A DELEGATION led by Rear Admiral Richard Kelshall is scheduled to travel to Caracas this morning on a “fact-finding mission” in relation to the reported detention of at least 19 Trinidadian Muslims by the Venezuelan intelligence service SEBIN (Servicio Bolivariano de Inteligencia Nacional) for suspicion of being terrorists.
National Security Minister Gary Griffith yesterday told the Express that the delegation will be leaving this county at 8 a.m. today on board an Air Guard fixed wing aircraft.
Well-placed intelligence sources in Venezuela confirmed the arrests of the Trinidadians, along with two other non-nationals at Plaza Hotel in Sabana Grande, Caracas, the Express reported yesterday.
The arrests followed a daytime raid last Wednesday.
The Express understands that three Trinidadian imams were among those held during the raid.
They are all being detained at SEBIN headquarters in Caracas.
Griffith yesterday said that the delegation which would include the military liaison officer from the Venezuelan Embassy in Trinidad and Tobago, a translator from the Coast Guard and a member of the Special Branch.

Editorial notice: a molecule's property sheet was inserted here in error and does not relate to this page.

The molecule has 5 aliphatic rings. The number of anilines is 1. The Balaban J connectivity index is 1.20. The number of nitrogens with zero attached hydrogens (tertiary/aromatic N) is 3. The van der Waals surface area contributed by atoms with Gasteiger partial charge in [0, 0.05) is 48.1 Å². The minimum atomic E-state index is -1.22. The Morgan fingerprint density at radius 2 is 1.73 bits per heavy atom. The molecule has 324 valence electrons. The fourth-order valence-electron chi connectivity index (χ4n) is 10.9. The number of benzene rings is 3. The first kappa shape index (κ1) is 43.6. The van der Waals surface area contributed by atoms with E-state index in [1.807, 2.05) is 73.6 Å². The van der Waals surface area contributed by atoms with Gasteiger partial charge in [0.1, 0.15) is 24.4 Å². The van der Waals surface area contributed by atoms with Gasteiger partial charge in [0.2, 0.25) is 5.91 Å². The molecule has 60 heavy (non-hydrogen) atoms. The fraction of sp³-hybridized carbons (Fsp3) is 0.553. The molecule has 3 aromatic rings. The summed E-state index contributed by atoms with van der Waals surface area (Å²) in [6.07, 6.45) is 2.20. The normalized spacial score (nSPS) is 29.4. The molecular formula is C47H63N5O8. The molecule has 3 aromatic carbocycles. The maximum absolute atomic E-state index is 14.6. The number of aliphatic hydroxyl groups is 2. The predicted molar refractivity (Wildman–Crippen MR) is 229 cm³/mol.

The group is to be met by in Caracas by Trinidad and Tobago’s ambassador to Venezuela David Edghill and military liaison officer Colonel Micheal Clarke.
“We are on a fact-finding mission to see exactly what is the status and what can we do to rectify the situation if we can because we have to be very careful how we deal with this,” Griffith said.
“This must be dealt with in a very diplomatic manner where at the same time trying to look after the welfare of Trinidad and Tobago citizens,” he said.
“We still do not have confirmation as to the status of this matter,” Griffith said.
Foreign Affairs Minister Winston Dookeran yesterday reiterated that “soft diplomacy is required” by this country in dealing with the ongoing tension in Venezuela.
Dookeran yesterday met with Mexico’s Foreign Affairs Minister Jose Antonio Meade Kuribrena at Tower C of the International Waterfront Centre in Port of Spain.
Among other items the duo discussed the situation in Venezuela.
“We are trying to find a mechanism by which the different actors can come together to find an amicable solution to the problems,” Dookeran said.
Dookeran and Kuribrena said dialogue is the way forward.
“We agreed that the exercise of soft diplomacy is what is required at this point,” Dookeran said.
“I just want to reiterate that an element of additional dialogue is needed,” Kuribrena said.